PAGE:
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Hydrate Your Portfolio With Unique Water ETF

Somewhat quietly, the Invesco Global Water Portfolio (NASDAQ: PIO) is higher by almost 29% over the past six months and flirting with all-time highs, underscoring the credibility of the water investment thesis.

 

PIO YTD Performance

 

As the world reviews the effects of climate change, global population growth and inadequate or aging infrastructures, investors can consider water industry-related exchange traded funds to capture potential long-term opportunities.

 

The World Energy Council estimates that total power demand for water is expected to rise 100 billion cubic meters by 2050. For instance, Asia faces challenges to water supply for power generation to meet growing population and associated power requirements. China alone is projected to see water demand rise 15% in the next 40 years “The global water market is attractive for two main reasons: reliability and opportunity. Due to its essential nature, the demand for water remains consistent despite fluctuations in the economy,” notes Nasdaq Global Indexes.

 

Opportunity and reliability speak to potential long-term benefit with PIO.

 

PIO’s Potable Power

Water investing is a good way to play a long-term trend as the world still needs to find sustainable sources of potable fresh water, especially with the specter of climate change.

 

“But the availability of freshwater is increasingly in question, due to the triple threat of population growth, climate change (with increasing droughts and other impacts from changes in global weather patterns), and water resource contamination from industrial processes,” notes Nasdaq.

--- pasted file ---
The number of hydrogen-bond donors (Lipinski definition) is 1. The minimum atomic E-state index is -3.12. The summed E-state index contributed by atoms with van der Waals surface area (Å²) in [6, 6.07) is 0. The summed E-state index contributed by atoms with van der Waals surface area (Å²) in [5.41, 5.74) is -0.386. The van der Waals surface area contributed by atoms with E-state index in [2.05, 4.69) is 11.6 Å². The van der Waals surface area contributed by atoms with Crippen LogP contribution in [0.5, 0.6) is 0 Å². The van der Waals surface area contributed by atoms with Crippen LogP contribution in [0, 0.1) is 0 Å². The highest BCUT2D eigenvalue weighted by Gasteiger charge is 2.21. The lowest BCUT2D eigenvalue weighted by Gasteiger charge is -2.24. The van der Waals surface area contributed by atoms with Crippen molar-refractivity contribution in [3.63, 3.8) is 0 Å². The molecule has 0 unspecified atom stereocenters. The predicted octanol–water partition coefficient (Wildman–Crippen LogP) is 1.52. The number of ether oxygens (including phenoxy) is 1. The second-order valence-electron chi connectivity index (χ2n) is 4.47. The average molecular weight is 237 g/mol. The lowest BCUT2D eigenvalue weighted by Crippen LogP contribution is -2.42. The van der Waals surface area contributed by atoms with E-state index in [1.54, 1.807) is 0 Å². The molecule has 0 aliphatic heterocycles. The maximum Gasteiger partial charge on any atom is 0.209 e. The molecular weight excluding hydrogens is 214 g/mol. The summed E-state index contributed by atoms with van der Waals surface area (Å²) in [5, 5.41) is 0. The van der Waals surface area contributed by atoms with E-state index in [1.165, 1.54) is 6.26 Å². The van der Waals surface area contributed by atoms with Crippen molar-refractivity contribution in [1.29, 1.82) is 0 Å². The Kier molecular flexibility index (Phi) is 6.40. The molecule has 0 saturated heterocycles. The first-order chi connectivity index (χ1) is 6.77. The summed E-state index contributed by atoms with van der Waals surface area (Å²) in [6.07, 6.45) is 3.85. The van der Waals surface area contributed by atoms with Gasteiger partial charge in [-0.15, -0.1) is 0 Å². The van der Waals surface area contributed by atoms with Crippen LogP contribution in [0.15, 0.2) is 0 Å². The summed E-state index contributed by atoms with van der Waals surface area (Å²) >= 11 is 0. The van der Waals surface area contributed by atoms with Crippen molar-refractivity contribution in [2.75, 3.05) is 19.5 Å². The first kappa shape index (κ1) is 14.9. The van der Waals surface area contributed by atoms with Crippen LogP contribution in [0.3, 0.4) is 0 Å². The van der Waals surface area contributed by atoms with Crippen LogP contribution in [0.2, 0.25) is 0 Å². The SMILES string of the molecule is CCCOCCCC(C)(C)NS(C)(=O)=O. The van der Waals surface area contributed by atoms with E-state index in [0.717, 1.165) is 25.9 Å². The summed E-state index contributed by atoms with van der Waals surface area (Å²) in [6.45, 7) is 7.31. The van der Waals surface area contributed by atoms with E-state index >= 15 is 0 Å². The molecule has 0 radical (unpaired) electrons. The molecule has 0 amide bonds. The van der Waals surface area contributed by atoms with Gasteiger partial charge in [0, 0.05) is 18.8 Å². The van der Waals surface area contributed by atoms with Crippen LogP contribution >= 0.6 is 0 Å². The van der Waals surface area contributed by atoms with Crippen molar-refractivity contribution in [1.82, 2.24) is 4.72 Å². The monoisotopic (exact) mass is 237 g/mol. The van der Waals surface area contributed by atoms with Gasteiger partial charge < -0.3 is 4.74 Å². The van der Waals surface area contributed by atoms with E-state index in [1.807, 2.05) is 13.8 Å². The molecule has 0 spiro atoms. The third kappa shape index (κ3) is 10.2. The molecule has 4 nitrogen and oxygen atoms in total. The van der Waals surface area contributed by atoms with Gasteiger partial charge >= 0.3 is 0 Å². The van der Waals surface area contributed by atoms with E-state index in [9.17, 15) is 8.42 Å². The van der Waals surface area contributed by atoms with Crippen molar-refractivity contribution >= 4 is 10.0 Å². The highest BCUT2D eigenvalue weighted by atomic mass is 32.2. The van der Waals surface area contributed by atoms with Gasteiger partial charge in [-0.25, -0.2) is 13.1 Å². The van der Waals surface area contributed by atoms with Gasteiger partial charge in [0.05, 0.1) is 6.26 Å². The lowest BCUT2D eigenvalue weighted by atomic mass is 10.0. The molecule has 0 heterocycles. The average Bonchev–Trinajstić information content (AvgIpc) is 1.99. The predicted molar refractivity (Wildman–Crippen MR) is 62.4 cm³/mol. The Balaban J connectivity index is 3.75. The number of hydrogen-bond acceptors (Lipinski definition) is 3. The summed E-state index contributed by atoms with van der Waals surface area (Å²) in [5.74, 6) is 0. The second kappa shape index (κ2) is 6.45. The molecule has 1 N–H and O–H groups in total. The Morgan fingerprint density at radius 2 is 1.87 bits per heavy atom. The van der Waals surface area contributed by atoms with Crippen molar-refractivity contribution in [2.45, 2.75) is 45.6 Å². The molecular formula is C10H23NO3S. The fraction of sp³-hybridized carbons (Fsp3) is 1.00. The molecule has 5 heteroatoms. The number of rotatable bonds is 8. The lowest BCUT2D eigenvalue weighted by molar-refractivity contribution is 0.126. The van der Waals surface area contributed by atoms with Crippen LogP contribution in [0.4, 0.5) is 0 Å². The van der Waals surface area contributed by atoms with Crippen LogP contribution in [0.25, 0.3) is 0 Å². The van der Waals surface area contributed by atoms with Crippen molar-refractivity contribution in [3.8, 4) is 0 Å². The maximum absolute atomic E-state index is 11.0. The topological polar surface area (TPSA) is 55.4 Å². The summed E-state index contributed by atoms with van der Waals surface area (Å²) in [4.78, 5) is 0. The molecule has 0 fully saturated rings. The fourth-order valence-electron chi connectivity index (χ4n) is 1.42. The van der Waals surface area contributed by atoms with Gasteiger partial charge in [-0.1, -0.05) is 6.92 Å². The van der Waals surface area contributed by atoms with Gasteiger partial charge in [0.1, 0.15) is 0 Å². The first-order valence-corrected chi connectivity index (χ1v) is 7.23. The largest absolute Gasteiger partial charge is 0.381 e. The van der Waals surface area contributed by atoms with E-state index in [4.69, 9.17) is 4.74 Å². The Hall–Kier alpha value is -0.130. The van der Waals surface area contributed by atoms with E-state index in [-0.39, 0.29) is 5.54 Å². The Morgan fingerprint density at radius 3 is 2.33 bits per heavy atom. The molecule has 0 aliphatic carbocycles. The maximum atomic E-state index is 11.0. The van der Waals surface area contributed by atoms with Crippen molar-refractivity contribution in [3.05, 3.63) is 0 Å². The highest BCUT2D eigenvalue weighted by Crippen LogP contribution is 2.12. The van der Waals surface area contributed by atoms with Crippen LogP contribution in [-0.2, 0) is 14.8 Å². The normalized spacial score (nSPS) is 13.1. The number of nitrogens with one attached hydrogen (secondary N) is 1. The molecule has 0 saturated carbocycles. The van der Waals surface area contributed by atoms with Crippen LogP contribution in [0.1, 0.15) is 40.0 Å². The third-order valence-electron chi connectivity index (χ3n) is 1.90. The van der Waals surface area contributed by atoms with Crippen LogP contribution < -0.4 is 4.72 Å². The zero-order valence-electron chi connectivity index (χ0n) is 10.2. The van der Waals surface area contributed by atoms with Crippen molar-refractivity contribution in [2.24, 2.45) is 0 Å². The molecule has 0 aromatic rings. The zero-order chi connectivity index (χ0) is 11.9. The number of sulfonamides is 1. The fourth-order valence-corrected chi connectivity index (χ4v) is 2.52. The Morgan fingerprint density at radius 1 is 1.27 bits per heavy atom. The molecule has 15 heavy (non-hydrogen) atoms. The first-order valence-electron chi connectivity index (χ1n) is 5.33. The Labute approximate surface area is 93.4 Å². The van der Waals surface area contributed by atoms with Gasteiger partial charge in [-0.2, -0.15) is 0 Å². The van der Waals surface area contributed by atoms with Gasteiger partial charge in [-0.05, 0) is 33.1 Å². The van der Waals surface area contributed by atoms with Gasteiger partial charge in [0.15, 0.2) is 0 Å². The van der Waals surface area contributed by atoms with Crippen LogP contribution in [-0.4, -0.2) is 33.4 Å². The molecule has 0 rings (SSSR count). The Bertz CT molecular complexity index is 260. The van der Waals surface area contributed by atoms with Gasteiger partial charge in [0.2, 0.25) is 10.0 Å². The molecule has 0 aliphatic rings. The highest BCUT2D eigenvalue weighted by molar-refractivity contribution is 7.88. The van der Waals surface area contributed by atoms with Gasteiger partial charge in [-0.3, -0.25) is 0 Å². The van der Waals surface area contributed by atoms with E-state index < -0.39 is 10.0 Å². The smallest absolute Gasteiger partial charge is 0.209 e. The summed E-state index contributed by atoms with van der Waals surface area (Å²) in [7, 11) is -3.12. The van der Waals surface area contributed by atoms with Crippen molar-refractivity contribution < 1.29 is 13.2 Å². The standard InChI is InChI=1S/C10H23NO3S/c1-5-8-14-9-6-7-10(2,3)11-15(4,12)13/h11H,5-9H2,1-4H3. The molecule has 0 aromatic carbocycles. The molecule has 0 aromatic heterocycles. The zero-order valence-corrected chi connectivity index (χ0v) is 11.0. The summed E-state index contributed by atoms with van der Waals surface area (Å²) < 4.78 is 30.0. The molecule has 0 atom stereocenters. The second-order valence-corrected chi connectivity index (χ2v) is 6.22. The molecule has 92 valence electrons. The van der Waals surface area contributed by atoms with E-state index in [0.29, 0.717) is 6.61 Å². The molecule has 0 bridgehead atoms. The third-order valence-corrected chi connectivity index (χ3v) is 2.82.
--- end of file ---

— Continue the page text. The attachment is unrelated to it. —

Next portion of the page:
PIO features exposure companies that are associated with global water utilities, infrastructure, equipment, instruments and materials.

 

As the world reviews the effects of climate change, global population growth and inadequate or aging infrastructures, investors can consider water industry-related exchange traded funds to capture potential long-term opportunities.

 

Some countries, including the U.S., are leveraging technology to reduce water use and that speaks to the long-term potential of funds like PIO.

 

“Total water use has been declining in the U.S. since it peaked in 1980, and economic productivity per gallon of water has continued to rise. Economic productivity is defined as the U.S. GDP divided by the total annual withdrawals from surface water, groundwater, or sea water over a given year. This rise in productivity indicates we are producing more value from less water than ever before,” according to Nasdaq.

 

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